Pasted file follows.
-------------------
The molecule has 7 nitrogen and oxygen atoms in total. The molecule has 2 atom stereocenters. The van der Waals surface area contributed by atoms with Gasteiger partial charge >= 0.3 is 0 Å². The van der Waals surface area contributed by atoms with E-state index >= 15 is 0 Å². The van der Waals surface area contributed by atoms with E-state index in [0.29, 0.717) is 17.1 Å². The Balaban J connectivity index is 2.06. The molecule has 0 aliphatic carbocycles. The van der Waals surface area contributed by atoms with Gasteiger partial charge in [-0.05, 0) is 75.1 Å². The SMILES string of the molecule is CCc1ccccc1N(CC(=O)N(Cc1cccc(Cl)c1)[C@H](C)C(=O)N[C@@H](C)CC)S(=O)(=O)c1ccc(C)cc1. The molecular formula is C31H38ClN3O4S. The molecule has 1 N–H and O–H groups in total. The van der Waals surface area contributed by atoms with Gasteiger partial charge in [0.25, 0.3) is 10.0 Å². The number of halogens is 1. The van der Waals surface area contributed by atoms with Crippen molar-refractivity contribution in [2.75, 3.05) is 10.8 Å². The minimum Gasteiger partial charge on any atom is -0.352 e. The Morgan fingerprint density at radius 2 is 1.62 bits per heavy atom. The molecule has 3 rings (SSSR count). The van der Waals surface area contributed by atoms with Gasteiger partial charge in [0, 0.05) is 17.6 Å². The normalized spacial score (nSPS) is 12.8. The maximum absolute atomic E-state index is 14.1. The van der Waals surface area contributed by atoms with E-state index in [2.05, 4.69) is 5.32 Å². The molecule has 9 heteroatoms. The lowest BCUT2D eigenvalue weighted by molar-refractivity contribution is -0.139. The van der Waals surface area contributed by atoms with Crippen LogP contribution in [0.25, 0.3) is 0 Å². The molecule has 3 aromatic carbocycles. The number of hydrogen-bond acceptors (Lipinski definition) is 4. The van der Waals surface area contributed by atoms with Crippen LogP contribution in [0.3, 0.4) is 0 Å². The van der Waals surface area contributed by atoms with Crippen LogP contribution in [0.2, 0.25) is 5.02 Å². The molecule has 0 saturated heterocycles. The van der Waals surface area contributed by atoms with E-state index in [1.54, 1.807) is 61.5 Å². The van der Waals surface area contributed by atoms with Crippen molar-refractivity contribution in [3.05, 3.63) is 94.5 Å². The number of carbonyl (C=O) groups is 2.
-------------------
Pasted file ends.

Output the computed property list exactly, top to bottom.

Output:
The molecule has 7 nitrogen and oxygen atoms in total. The molecule has 2 atom stereocenters. The van der Waals surface area contributed by atoms with Gasteiger partial charge >= 0.3 is 0 Å². The van der Waals surface area contributed by atoms with E-state index >= 15 is 0 Å². The van der Waals surface area contributed by atoms with E-state index in [0.29, 0.717) is 17.1 Å². The Balaban J connectivity index is 2.06. The molecule has 0 aliphatic carbocycles. The van der Waals surface area contributed by atoms with Gasteiger partial charge in [-0.05, 0) is 75.1 Å². The SMILES string of the molecule is CCc1ccccc1N(CC(=O)N(Cc1cccc(Cl)c1)[C@H](C)C(=O)N[C@@H](C)CC)S(=O)(=O)c1ccc(C)cc1. The molecular formula is C31H38ClN3O4S. The molecule has 1 N–H and O–H groups in total. The van der Waals surface area contributed by atoms with Gasteiger partial charge in [0.25, 0.3) is 10.0 Å². The number of halogens is 1. The van der Waals surface area contributed by atoms with Crippen molar-refractivity contribution in [2.75, 3.05) is 10.8 Å². The minimum Gasteiger partial charge on any atom is -0.352 e. The Morgan fingerprint density at radius 2 is 1.62 bits per heavy atom. The molecule has 3 rings (SSSR count). The van der Waals surface area contributed by atoms with Gasteiger partial charge in [0, 0.05) is 17.6 Å². The normalized spacial score (nSPS) is 12.8. The maximum absolute atomic E-state index is 14.1. The van der Waals surface area contributed by atoms with E-state index in [2.05, 4.69) is 5.32 Å². The molecule has 9 heteroatoms. The lowest BCUT2D eigenvalue weighted by molar-refractivity contribution is -0.139. The van der Waals surface area contributed by atoms with Crippen LogP contribution in [0.25, 0.3) is 0 Å². The molecule has 3 aromatic carbocycles. The number of hydrogen-bond acceptors (Lipinski definition) is 4. The van der Waals surface area contributed by atoms with Crippen LogP contribution in [0.3, 0.4) is 0 Å². The van der Waals surface area contributed by atoms with Crippen LogP contribution in [0.2, 0.25) is 5.02 Å². The molecule has 0 saturated heterocycles. The van der Waals surface area contributed by atoms with E-state index in [1.54, 1.807) is 61.5 Å². The van der Waals surface area contributed by atoms with Crippen molar-refractivity contribution in [3.05, 3.63) is 94.5 Å². The number of carbonyl (C=O) groups is 2.